Cologne - It is a transfer that has stolen Bundesliga headlines and had tongues wagging in equal measure, as VfL Wolfsburg confirmed the transfer of 23-year-old Xizhe Zhang, the 11th Chinese players to grace Germany’s two top tiers, in the winter break.
To discuss all the angles of the deal, bundesliga.com caught up with former Hamburger SV star Jörg Albertz, who has become something of a Chinese football expert having himself spent a two-year stint with Shanghai Shegua during which he was named the 2003 Player of the Year in the Chinese Super League.
bundesliga.com: Jörg Albertz, eleven years ago you embarked on a Chinese adventure, leaving HSV in 2003 to join Shanghai Shengua. What was going through your head when you stepped off the plane back then?
Jörg Albertz: It was an incredible culture shock for me and my girlfriend back then. We arrived in China and I ended up sitting in my hotel room wanting to go back home straight away. However, we decided to wait it out and then got to know the head coach. He gave me a tour of the training facilities and it was all rather good. The talks I had with the head coach were okay, he could speak German because he spent some time studying in Cologne. That was when I decided to make the move, as I always found myself on the bench with HSV and wanted to start playing again. In hindsight I have to say that it was an incredible experience that no one can take away from me.
bundesliga.com: In stark contrast to much of the country, Shanghai is a multi-cultural, cosmopolitan city. Was that an advantage for you when it came to settling in?
Albertz: Definitely. Shanghai is a metropolis and can’t be compared to any other city in China. It’s difficult to say whether I’d have gone through with the deal had I been playing in a smaller province.
bundesliga.com: What were the biggest problems you faced in your day-to-day life?
Albertz: The size of the country was certainly one. Everything is so far removed from anything else, but once you get to know your way around then it’s not a problem at all. In China you can still get your hands on fresh white bread and a tube of rémoulade. One negative is definitely the insane traffic. It’s an experience in and of itself. For me though, it wasn’t that bad as I’m pretty adaptable.
bundesliga.com: You were the first foreigner in the team. How did it go trying to communicate in Chinese?
Albertz: It wasn’t an issue. The whole team made a tremendous effort, while one or two of them had a few words of broken English. Otherwise I always had my own translator. On the pitch I quickly learned the most important words like, left, right or straight on, while when you’re on the field there are methods that are universally understood.
bundesliga.com: In your first campaign you were named the Player of the Season and won the league title with your team. How would you assess the level of play in the Chinese league?
Albertz: When I first arrived, the league had only been in existence for ten years. There was a lot of interest within China, but there is still a lot to be done if it wants to compete internationally. However, the Chinese are always very willing to learn. China has huge potential just simply because of the large population. Certain things need to be done in a more professional manner with European football being the measure of all things. During my time there, the top teams were performing at a second-tier level.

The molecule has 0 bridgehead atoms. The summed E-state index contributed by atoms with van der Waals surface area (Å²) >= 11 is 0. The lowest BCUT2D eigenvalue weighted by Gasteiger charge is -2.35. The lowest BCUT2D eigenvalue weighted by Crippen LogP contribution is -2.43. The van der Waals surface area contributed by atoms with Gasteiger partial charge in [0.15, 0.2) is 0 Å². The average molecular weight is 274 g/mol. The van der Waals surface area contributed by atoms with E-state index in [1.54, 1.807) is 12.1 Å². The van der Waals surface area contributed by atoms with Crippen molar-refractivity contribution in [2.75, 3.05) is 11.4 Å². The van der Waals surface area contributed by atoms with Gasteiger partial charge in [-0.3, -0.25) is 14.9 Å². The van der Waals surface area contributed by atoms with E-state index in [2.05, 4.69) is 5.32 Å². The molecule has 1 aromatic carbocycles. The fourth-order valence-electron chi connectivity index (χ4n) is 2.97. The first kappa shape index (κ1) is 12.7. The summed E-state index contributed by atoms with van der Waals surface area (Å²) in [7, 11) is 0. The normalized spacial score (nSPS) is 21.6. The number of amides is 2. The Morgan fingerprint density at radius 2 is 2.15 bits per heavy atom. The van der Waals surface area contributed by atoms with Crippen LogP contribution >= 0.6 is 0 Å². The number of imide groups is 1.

bundesliga.com: What does a typical Matchday involve in China?
Albertz: To get to the games we sometimes had to spend four, five hours on an airplane. Then we’d sit in a bus for another three hours. Some players even had to sit on boxes, which makes you think that you can’t really prepare yourself for the encounter in the most professional manner. Afterwards, as an example, we would leave the stadium and go straight to the hotel to shower. The infrastructure has improved a great deal between then and now though. It has become a lot more professional.
bundesliga.com: Do you believe Wolfsburg’s new recruit Xizhe Zhang will help strengthen the side?
Albertz: In recent years the level of football in the Chinese league has definitely improved. Players can learn a lot from coaches like Marcello Lippi [currently head coach at Chinese champions Guangzhou Evergrande FC]. The chinese players are quick and technically gifted, even if they don’t always possess the necessary discipline. The Wolfsburg scouts will have watched Zhang closely. They know what they’re doing.
bundesliga.com: Zhang has already collected ten caps for the Chinese national team and was named the Young Player of the Year in 2012. How quickly do you believe he can acclimatise to life in Germany?
Albertz: I'm assuming that he'll be somewhat of a developmental player for Wolfsburg. The youngster will definitely have potential though. Whether he'll strengthen the side in the short or long term remains to be seen. The most important thing for him will be quickly settling in and feeling comfortable in Germany.
bundesliga.com: What will Zhang have to do to fit in?
Albertz: The Chinese people are very family-oriented. Pulling a Chinese youngster out of his comfort zone isn't easy. Zhang will have to possess a strong character to find his feet in Germany, because it definitely won't be easy at the beggining when he's maybe not playing regularly. A former team-mate of mine in Shanghai, Du Wei, joined Celtic FC in 2005 and was never happy there and ended up leaving again after just one season.
bundesliga.com: When were you last in China?
Albertz: Last year the football association and my former club invited me over. They were having a celebratory encounter with Real Madrid CF. I still have a really good reputation over there and I was delighted to be able to travel back to China once again.
Interview by Alexander Barklage